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Who Hinders Peace in Afghanistan?

The government and the Taliban have made no progress in the second phase of peace talks. The main reason for this is the transfer of political power in Washington and the ambiguity about the new US administration’s approach to the Doha Agreement. The Taliban have also unilaterally left the peace table and embarked on a diplomatic tour to travel to countries that do not necessarily have a favorable view of US dominance and presence in the region.
Meanwhile, the government and the Taliban have entered into a war of words. The Taliban see Ghani as an obstacle to peace and say that if he resigns, they are willing to work with the government after him, and Ashraf Ghani attributed the attack on the staff of the Maidan Wardak Rural Development Authority and the Herat Public Protection Forces to the Taliban. With the escalation of violence, he has proved that he does not believe in peace.
Ashraf Ghani called the attacks “terrorist” and said in a statement condemning Taliban and saying that they were avoiding peace talks under repeated pretexts and “proving once again that they do not believe in peace and seek to kill innocent people” and “the use of violence is the worst approach the Taliban have taken, and it has no consequences other than the escalation of the crisis and the continuation of the war.”
Thus, where is the current direction of the peace process and what is the future perspective of this process? The simple answer to this question is that the outcome of the Biden government’s assessments will determine the roadmap for peace and war in Afghanistan.
However, there are elements in Afghanistan’s internal equations that affect the peace process and can play a major role in determining its direction.
One of these elements is Ghani’s approach to peace; a government that is unable to contain the Taliban-linked violence, eliminate immediate and direct security threats, remove the horrific ghost of terror from the streets of the capital, and end the anxiety and psychological turmoil of the Afghan people due to widespread insecurity; but by attributing targeted assassinations and magnetic bombings to the Taliban, use the leverage as a propaganda tool to question the group’s honesty and commitment to peace.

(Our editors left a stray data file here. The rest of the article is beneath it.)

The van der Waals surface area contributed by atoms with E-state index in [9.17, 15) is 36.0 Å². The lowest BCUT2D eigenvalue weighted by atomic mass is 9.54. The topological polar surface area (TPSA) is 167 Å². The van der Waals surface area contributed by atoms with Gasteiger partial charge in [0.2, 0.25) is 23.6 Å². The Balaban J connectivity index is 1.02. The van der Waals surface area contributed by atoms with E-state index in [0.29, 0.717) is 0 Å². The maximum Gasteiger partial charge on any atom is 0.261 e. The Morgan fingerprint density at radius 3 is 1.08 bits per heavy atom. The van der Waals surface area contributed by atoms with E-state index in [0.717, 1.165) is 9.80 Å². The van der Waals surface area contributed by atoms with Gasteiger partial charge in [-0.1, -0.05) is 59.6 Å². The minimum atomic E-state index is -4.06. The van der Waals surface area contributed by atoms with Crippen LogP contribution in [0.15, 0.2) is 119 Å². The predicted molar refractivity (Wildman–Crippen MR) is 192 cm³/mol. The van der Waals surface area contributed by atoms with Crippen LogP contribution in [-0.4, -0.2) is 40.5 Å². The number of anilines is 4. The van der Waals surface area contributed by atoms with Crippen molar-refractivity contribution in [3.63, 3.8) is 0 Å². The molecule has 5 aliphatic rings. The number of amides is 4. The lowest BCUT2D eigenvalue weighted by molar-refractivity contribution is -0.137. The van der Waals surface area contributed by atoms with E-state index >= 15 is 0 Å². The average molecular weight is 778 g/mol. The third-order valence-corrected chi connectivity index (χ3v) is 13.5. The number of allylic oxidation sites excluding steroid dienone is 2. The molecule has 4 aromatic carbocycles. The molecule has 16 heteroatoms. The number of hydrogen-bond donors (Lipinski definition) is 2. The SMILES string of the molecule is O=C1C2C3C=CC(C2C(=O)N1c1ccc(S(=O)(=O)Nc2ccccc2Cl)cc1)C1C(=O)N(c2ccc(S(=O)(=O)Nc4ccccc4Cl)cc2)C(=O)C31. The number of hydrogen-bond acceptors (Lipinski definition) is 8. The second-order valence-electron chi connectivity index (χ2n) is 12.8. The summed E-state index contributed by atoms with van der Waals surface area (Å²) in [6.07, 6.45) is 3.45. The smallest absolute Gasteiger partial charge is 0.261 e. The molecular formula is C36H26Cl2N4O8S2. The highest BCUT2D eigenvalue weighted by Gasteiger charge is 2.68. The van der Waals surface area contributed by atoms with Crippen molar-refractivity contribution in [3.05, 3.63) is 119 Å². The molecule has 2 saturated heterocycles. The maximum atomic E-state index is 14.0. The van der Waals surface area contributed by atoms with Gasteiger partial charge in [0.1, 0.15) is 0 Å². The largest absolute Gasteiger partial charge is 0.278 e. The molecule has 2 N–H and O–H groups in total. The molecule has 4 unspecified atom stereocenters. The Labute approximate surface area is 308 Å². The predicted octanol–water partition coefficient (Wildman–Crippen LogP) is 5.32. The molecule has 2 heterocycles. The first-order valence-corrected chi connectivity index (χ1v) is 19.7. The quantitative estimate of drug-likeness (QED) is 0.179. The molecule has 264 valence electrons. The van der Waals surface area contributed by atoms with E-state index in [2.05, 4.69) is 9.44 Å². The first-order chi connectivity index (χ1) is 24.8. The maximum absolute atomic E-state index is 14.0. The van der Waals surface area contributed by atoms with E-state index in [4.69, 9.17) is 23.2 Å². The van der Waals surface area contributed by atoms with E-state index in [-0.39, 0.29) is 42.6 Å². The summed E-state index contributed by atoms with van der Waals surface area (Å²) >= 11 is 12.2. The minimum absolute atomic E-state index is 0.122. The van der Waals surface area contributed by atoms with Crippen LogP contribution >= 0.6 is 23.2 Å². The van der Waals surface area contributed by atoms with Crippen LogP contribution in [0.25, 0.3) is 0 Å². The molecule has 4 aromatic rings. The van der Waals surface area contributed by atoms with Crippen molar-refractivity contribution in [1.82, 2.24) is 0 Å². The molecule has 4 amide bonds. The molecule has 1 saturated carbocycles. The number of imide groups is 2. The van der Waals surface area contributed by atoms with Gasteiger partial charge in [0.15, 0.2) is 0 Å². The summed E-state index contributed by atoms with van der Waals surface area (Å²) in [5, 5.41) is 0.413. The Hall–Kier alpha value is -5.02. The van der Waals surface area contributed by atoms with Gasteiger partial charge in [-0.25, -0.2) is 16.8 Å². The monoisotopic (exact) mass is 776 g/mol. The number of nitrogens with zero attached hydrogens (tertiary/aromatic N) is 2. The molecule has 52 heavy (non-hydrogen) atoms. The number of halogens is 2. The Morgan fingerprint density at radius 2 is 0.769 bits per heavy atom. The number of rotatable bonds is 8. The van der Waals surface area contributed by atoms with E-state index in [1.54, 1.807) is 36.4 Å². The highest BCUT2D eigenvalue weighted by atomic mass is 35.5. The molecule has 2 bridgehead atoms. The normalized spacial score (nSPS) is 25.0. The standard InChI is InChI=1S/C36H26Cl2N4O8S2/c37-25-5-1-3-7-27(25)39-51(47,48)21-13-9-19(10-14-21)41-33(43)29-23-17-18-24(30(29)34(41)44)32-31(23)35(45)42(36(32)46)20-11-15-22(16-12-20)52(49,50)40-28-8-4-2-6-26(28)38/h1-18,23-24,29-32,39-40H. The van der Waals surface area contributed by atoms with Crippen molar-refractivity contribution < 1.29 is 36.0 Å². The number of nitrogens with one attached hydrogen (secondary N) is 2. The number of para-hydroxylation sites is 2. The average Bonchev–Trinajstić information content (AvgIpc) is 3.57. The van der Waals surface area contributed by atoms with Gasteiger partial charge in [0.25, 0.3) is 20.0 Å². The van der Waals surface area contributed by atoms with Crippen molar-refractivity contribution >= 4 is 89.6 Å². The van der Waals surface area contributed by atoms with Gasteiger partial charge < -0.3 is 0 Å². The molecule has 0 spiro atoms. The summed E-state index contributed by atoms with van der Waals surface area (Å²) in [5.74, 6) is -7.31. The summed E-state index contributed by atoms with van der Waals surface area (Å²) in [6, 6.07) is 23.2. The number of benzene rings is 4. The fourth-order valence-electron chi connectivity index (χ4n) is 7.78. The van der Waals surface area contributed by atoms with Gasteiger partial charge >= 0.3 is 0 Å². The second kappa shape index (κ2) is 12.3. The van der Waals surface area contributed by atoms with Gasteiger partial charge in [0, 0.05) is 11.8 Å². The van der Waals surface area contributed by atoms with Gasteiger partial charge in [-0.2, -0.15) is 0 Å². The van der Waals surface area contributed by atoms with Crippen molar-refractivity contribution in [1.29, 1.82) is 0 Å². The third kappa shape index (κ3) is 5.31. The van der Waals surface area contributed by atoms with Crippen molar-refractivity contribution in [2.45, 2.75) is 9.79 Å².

Ashraf Ghani’s new position can also be evaluated in this regard; Without mentioning the direct responsibilities of the government under his leadership for the security of the people and the stability of the country, he points the finger of blame at the Taliban and questions the group’s belief in peace. However, no matter what individuals or organizations are the main and direct cause of this massacre, the failure and inability of the security apparatus to identify and destroy terrorist cells and establish security and stability is not something that can be hidden or denied. The Taliban called Ashraf Ghani’s government a “barrier to peace” and said that if he resigned, the group would be willing to work with and support the new government.
This stance means that the Taliban’s problem with Ashraf Ghani is as an individual, not as the official president of a state that the Taliban does not recognize and fights to overthrow, assassinate its employees and slaughter its armed forces. While many observers are skeptical about this, and Abdullah Abdullah; the head of the High Council for Reconciliation recently said that the issue is not just one person, and if the war is over the presence of one person in power, “maybe” that person will be willing to sacrifice and resign in respect of peace.
Experts, meanwhile, have questioned Ghani’s willingness to step down in order to achieve peace, saying that by personalizing the peace process and linking his survival to the survival of the republic, Ghani has somehow complicated the achievement of peace. It has led the Taliban to conclude that Ashraf Ghani and his government are blocking the way to peace and that there will be no peace until he steps down.
Thus, neither Ashraf Ghani’s presence as an “obstacle” to the peace process nor the Taliban’s “disbelief” in the process can be easily resolved, and this is one of the frustrating complexities and difficulties of the current peace process. And the outlook for the end of the war is ambiguous.
(Sahar News)

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